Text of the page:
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Working with Word Templates

This guide explains the features available in the word templates that define the layout of the rendered word documents by specifying the styles for tables, paragraphs, layouts etc.

Word Template Structure

Starter Template

If you just want to get started without delving into too much detail, you can use this template which showcases most of the features available including how to define metadata:


General structure

A word template begins with a special header. Each type of style is then placed again underneath a specially named header. The headers are:

# Styles
## Vertical Table Styles
## Chart Styles
## Contact Styles
## Layout Styles
## Themes
## Paragraph Styles

These styles are documented on a separate page each.

Style structure

Each style consists of a title, metadata (in the form of a comment), additional data that is ignored and the actual template. Here is an example:

  • The style’s name must not contain any whitespace. Anything that comes after the name is ignored and can be used to provide additional information for the style.

  • Metadata can be specified via a comment. See below under metadata

  • The actual template follows directly after the style’s name (often in the form of a word table)

Layout modes

The word report rendering supports two different layout modes:



Use Cases


The document is considered to be rendered by a flow of contents that are presented with full page width. The report can dynamically grow in the vertical dimension and by using headings, page numbering and table of contents, navigation in the (typically longer) documents can be provided by word's built-in functionality. All nodes are placed using the flow mode by default.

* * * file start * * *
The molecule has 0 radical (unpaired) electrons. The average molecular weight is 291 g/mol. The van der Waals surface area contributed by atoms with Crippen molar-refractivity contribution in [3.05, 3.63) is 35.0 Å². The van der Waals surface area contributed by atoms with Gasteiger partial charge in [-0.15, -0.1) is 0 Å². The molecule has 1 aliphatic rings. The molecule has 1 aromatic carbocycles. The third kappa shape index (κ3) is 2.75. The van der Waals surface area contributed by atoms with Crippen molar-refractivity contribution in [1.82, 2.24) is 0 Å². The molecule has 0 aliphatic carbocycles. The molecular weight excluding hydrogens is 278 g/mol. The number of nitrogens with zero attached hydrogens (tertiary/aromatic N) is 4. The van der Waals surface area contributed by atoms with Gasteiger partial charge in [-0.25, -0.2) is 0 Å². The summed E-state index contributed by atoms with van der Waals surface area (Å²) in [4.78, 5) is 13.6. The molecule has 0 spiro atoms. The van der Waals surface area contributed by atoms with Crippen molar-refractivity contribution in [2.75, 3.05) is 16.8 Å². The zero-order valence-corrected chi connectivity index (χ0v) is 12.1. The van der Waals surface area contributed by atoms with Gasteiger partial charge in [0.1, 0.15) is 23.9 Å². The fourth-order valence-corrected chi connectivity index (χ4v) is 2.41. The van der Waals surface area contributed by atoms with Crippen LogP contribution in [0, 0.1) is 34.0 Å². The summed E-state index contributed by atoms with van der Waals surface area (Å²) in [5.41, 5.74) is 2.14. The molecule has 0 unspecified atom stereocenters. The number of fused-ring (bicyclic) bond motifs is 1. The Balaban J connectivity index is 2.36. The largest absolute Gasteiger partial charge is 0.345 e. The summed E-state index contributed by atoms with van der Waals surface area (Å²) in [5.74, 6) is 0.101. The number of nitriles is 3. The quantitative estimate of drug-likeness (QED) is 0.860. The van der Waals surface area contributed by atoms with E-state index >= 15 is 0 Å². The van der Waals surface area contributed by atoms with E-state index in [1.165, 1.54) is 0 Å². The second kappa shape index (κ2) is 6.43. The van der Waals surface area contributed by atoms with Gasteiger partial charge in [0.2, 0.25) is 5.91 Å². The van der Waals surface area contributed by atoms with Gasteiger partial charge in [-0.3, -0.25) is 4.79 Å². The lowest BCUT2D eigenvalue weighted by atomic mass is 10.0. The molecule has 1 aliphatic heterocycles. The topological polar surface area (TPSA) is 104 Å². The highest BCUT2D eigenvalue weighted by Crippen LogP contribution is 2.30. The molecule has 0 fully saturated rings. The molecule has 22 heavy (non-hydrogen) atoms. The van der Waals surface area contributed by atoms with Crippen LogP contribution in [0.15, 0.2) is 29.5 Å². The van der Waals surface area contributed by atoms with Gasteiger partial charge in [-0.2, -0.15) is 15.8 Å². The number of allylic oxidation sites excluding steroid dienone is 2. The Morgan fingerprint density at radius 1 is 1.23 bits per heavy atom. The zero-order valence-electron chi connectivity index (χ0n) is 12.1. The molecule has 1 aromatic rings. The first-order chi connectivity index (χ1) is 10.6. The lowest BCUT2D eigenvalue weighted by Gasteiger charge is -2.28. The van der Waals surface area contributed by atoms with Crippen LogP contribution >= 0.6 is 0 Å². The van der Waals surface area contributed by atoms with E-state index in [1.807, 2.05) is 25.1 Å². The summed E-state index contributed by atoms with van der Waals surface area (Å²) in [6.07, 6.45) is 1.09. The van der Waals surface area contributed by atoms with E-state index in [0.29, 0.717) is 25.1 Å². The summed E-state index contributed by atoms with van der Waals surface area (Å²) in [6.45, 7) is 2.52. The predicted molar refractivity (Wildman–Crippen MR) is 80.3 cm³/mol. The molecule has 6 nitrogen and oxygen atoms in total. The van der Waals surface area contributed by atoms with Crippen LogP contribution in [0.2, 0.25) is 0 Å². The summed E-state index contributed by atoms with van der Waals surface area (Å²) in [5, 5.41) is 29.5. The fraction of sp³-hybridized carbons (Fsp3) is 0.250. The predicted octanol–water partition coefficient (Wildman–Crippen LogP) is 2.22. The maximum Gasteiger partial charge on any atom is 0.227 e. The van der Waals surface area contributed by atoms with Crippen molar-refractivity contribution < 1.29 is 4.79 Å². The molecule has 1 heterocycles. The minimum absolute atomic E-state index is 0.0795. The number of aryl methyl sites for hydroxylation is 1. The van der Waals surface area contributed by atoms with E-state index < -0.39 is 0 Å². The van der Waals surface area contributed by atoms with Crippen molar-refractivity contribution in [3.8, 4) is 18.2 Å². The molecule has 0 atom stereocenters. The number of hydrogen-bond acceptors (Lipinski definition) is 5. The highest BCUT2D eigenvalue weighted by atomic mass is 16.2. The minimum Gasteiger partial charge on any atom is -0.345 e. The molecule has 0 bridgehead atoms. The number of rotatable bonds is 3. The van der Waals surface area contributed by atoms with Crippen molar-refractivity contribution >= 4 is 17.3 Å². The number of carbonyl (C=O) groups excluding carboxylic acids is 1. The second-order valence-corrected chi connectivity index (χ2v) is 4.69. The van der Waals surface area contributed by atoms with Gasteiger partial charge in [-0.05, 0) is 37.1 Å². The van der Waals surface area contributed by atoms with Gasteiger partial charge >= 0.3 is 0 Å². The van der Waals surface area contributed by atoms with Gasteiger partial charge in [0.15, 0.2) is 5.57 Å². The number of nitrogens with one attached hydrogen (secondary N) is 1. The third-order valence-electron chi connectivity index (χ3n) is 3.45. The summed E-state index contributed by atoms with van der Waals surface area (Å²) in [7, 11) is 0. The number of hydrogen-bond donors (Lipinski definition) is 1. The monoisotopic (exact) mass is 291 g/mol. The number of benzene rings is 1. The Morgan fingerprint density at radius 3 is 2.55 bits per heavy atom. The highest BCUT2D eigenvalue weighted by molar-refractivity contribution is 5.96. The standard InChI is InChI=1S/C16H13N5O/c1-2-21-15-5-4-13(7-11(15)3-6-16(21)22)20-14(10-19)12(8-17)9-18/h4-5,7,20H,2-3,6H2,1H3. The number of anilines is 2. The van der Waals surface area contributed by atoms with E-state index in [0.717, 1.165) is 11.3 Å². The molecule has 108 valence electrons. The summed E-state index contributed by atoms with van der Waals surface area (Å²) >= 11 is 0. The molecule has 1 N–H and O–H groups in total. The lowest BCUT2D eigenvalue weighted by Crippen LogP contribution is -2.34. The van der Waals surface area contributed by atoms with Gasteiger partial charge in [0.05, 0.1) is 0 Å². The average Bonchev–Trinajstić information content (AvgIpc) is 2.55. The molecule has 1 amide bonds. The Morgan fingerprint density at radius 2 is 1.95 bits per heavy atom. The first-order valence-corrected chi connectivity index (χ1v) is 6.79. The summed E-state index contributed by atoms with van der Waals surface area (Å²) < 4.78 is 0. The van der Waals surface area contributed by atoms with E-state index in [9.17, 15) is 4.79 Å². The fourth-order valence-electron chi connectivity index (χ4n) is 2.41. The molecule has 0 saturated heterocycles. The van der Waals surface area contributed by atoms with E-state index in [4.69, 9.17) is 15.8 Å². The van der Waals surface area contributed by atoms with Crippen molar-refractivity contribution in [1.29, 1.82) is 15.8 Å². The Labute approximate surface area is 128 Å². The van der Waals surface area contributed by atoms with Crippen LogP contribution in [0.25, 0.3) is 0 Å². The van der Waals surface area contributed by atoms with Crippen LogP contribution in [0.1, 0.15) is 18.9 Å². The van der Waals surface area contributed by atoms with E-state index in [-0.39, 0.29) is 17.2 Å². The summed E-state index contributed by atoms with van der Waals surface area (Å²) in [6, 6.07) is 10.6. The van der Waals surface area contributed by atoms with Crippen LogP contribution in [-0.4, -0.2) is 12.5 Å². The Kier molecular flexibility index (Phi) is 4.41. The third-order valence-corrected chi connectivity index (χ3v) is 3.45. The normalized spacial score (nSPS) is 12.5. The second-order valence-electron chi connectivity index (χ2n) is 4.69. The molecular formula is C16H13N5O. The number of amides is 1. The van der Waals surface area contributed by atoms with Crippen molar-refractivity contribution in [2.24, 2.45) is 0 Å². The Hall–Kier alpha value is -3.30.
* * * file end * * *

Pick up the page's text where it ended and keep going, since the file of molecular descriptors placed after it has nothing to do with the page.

Long reports having multiple chapters


In this mode, the rendered nodes are placed into predefined places (slots) of a word-based layout. The layout mode is activated by using a LayoutNode. See ​Layout Styles​ for more details.

Compact layouts as needed in factsheets


Each style can have metadata associated with it to provide additional configuration options.

Category level and style level styles

Metadata can be either applied on the category level (applies to all styles in the category) or on the style level (only applies to the specific style).

Here is an example of metadata that defines the narrow chart column width for all table styles:

And here is an example of metadata that defines the narrow chart column width for a single table style:

Available metadata to all styles

The options available to all styles are:


defines that this style is used if no style is provided to a Node during production


defines this style to be a special style that can be used during production if no style should be used at all (not even a default style). This triggers a per node specific behavior that is explained on the node’s documentation pages.


  "default": true,
  "noStyle": true
  • These two options are not available on the category level because they only make sense when applied to a specific style.

  • Certain nodes define more metadata themselves. Those options are defined on the respective node’s documentation page.

Metadata Inheritance

Metadata can be defined on the category level. Those options are then passed down to each individual style. If the individual style has the same property defined as well though, it overwrites the inherited value. This obviates the need to repeat the same metadata for multiple styles.

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